David R. Schaefer, Irene van Woerden, Daniel Hruschka, Meg Bruening | September, 2020

Objective. We investigate how alcohol use and friendship co-evolve during students’ transition to university. We discern effects of peer influence from friend selection based on alcohol use, whether such effects vary in strength across the school year, and whether alcohol has different effects on friendship formation versus friendship maintenance. Method. We gathered data on friendships, alcohol use, and binge drinking from 300 residence hall students (71% female) at a large, public U.S. university. Surveys were conducted at four time points during the 2015-16 academic year. We used a stochastic actor-oriented model (SAOM) to test whether alcohol use was influenced by one’s friends, while simultaneously testing for friend selection based on alcohol use and related network processes. Results. Students were 7.0 times more likely to drink alcohol weekly if all vs. none of their friends drank weekly, and 6.8 times more likely to binge drink when all vs. none of their friends engaged in binge drinking, after controlling for friend selection. Alcohol use differentially affected friendship creation and maintenance in a complex manner (1) weekly drinkers were more likely to form new friendships and dissolve existing friendships than non-drinkers; and (2) similarity on drinking fostered new friendships, but had no effect on friendship persistence. Conclusions. Friends influence one another’s weekly drinking and binge drinking, while conversely, alcohol use contributes to both friendship formation and friendship instability.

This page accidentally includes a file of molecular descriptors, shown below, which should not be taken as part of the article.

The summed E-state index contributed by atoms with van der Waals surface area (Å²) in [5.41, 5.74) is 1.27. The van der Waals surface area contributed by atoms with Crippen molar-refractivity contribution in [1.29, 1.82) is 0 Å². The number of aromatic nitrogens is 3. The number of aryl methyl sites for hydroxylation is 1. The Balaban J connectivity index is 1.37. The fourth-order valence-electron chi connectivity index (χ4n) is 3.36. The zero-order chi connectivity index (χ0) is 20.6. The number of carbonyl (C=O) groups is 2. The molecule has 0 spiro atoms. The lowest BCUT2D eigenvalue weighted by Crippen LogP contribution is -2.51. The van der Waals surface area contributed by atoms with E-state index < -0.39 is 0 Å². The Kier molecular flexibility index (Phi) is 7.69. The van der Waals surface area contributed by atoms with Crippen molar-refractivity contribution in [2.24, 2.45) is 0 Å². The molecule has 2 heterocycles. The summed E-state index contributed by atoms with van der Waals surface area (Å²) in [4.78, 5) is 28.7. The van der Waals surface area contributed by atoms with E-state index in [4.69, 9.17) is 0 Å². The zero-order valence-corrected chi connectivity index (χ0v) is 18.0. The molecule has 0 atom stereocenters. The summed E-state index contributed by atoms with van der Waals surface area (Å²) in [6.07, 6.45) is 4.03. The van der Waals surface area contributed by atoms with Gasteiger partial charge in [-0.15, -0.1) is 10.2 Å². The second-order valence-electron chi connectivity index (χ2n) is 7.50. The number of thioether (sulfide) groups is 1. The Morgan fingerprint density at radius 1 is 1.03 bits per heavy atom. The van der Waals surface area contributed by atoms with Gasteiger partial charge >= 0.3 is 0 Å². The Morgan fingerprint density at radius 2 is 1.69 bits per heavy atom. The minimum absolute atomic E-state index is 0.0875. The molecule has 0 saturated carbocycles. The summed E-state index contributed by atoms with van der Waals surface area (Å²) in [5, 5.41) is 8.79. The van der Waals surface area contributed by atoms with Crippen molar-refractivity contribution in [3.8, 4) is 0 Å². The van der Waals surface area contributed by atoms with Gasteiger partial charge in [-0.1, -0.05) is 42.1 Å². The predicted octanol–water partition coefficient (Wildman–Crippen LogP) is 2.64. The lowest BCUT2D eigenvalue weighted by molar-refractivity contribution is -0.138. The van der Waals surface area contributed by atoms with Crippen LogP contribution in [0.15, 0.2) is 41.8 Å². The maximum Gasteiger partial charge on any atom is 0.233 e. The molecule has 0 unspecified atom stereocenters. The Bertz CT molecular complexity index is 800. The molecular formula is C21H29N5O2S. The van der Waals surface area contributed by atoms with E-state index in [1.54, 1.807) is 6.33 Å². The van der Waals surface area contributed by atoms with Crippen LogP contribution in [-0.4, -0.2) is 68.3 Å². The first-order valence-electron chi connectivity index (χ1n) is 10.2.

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Modifiable Kindergarten Factors that Predict Being a Bully, Victim, or Bully-victim by the Upper Elementary Grades
Paul L. Morgan, Adrienne D. Woods, Yangyang Wang, George Farkas, Marianne M. Hillemeier, Yoonkyung Oh | September, 2020

The investigators analyzed a population-based cohort (N range=7,182-8,210; kindergarten Mage =67.5 months) to identify modifiable factors by kindergarten predictive of being a bully, victim, or bully-victim during third, fourth, or fifth grade. Chi-squared analyses supported the bully-victim subtype. Greater academic achievement lowered children’s risk for being bullies (odds ratio [OR] range = .66 to .75), victims (OR =.83 to .85), and bully-victims (OR = .72 to .76). Externalizing problem behaviors increased children’s risk for being bullies (OR = 1.84 to 2.16), victims (OR = 1.35 to 1.43), and bully-victims (OR = 1.90 to 2.17). Internalizing problem behaviors and parenting did not consistently predict children’s bullying victimization. Achievement and behavior but not parenting constitute modifiable targets of early bullying victimization interventions.